A content-centered experience is something closely connected to gesture-based navigation. It serves a purpose of removing unnecessary design clutter and keeping the user focused on the app content, and it also serves an aesthetic role. The less buttons, the better – usually.
Let’s put it this way: if you end up on a website or within an app, you usually went there with a clear purpose. You want to gather information, learn or experience something. You don’t want anything unnecessary. Therefore, the aim of a content-centered experience is to use your phone’s screen as much as possible.
Full-Screen Experiences (with Galaxy S8 and iPhone X on the Market)
Since the launch of the Samsung Galaxy S8, iPhone X, or even OnePlus 5T, the debate on full-screen app experiences is a no-brainer.
You just have to take it into consideration. There’s simply no other option.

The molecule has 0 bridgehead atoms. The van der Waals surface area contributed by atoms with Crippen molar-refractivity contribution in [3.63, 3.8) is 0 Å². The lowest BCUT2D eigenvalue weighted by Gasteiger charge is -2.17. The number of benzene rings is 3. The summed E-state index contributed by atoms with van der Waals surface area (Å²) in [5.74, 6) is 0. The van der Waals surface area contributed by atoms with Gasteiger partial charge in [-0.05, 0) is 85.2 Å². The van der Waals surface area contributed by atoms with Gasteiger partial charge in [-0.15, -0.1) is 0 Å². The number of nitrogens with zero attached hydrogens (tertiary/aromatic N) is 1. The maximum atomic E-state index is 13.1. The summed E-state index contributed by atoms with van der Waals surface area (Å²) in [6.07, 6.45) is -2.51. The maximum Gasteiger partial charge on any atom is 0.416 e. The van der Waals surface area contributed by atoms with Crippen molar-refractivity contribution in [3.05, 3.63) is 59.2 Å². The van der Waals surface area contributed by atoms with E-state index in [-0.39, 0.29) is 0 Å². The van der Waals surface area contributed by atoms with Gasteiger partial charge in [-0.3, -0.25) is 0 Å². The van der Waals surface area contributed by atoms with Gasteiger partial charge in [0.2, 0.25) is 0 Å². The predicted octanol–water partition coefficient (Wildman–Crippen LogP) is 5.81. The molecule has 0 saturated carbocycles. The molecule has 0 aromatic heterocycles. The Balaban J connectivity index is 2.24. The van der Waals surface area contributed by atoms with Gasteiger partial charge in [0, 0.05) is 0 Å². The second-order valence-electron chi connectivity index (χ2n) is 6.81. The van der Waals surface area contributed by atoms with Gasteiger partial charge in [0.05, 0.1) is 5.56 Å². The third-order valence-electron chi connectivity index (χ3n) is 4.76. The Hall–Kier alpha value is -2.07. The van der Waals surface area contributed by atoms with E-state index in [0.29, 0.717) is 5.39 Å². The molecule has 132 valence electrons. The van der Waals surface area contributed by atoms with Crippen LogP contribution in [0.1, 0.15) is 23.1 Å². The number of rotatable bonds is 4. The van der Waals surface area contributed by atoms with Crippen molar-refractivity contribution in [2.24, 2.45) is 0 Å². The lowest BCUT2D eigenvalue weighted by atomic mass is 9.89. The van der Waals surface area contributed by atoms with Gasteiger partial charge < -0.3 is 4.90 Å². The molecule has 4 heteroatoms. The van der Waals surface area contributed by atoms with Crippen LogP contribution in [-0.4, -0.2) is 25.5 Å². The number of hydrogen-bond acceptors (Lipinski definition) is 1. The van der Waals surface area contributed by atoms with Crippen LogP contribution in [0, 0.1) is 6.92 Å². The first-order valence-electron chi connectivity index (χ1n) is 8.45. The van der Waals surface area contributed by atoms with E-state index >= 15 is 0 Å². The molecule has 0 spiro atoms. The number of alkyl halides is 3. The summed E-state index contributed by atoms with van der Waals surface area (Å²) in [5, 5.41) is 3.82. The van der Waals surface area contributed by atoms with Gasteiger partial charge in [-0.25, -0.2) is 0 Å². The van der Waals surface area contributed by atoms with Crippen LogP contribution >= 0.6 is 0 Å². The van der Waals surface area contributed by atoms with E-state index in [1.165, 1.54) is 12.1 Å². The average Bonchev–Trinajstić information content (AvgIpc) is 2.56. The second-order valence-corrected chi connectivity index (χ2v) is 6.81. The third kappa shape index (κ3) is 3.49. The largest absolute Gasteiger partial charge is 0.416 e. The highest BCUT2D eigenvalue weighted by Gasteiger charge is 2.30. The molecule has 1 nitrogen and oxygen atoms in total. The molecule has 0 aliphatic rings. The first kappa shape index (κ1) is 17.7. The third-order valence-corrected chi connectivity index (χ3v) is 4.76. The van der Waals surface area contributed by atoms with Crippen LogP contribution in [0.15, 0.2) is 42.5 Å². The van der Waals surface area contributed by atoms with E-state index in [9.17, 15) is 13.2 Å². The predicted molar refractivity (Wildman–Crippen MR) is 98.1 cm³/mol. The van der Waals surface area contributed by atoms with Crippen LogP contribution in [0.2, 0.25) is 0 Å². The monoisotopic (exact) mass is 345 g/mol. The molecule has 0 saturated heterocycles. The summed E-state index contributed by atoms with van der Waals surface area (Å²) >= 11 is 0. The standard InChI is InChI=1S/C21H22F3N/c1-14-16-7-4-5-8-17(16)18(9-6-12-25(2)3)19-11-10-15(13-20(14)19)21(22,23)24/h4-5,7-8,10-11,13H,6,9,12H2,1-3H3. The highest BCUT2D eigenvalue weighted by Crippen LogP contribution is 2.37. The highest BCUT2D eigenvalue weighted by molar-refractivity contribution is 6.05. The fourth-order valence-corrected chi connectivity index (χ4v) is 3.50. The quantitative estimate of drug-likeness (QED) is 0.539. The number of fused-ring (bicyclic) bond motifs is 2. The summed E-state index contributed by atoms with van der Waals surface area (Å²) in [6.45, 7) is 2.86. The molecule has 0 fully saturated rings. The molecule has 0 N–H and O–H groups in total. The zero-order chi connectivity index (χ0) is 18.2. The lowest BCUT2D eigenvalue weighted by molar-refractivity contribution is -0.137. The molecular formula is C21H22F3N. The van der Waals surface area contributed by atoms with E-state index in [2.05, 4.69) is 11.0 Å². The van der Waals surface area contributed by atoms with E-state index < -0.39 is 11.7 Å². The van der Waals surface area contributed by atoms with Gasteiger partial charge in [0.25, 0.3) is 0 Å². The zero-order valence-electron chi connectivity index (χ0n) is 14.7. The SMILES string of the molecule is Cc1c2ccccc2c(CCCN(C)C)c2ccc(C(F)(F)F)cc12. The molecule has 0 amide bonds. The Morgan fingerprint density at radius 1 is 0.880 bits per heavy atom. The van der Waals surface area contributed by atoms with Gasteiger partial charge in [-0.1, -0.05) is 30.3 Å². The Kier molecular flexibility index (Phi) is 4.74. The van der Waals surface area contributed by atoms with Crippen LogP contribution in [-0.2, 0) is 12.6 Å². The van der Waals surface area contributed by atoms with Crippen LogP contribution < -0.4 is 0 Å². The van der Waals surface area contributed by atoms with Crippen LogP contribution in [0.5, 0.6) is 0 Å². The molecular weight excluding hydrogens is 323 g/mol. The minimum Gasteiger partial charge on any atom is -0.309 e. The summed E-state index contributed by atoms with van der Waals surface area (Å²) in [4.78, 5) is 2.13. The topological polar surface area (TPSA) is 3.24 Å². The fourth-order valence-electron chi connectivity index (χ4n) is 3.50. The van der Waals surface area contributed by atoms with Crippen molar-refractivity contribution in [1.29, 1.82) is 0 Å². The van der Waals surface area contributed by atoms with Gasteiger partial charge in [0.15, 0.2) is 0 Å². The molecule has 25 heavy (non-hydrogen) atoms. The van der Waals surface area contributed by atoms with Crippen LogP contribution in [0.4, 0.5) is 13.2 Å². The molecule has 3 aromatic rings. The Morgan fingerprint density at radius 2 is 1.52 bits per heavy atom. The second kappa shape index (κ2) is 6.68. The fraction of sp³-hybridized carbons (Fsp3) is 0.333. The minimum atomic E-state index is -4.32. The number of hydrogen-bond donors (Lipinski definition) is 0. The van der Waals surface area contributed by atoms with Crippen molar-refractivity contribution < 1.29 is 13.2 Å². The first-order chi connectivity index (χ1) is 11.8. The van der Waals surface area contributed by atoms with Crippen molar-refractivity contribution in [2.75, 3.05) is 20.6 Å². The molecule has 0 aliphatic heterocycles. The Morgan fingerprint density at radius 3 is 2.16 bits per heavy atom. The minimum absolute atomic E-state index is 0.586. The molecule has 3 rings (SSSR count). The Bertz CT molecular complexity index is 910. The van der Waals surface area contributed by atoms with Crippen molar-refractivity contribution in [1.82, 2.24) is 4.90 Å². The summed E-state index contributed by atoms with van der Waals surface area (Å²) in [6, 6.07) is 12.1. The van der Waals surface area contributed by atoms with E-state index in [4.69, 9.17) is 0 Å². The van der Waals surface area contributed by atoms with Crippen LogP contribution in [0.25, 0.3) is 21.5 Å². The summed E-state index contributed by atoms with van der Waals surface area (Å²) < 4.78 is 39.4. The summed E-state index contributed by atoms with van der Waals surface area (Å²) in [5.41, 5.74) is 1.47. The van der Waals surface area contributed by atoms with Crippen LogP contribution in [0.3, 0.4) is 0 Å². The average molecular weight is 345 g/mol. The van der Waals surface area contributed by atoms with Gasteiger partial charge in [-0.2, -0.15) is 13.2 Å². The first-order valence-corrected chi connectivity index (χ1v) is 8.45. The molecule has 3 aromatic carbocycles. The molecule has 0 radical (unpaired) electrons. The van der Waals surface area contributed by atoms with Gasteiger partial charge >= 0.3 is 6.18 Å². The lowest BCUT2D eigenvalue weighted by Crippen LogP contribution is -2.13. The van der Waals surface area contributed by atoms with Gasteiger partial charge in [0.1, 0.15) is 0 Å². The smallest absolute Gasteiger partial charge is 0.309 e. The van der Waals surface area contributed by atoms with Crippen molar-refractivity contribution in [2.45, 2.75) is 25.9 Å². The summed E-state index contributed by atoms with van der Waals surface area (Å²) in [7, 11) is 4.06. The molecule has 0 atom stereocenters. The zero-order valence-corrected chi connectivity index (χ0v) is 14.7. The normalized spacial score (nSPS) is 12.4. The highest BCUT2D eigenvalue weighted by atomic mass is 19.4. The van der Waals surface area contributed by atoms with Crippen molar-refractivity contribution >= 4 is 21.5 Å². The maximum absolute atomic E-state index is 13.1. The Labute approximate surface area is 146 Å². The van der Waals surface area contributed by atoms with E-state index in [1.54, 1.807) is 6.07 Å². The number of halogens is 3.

When manufacturers decide to deliver a smartphone with a bezel-less screen, why not use it to create more immersive experiences for your users?
Biometrics in smartphones are not just fingerprint scanners. First introduced in 2013 with the iPhone 5S, fingerprint security is now being replaced by Face ID and similar solutions like Intel RealSense Camera.
In 2018, passwords will remain widely used due to their universalness. Everybody can use them. Biometrics is simply more convenient, although it requires a more complicated and costly device.
Before we continue with what biometrics might evolve to, let’s explain two terms closely associated with the topic. I’ll quote Gemalto experts on that.
“Biometric authentication is the process of comparing data for the person’s characteristics to that person’s biometric “template” in order to determine resemblance. The reference model is the first store in a database or a secure portable element like a smart card. The data stored is then compared to the person’s biometric data to be authenticated. Here it is the person’s identity which is being verified.”
“Biometric identification consists of determining the identity of a person. The aim is to capture an item of biometric data from this person. It can be a photo of their face, a record of their voice, or an image of their fingerprint. This data is then compared to the biometric data of several other persons kept in a database.”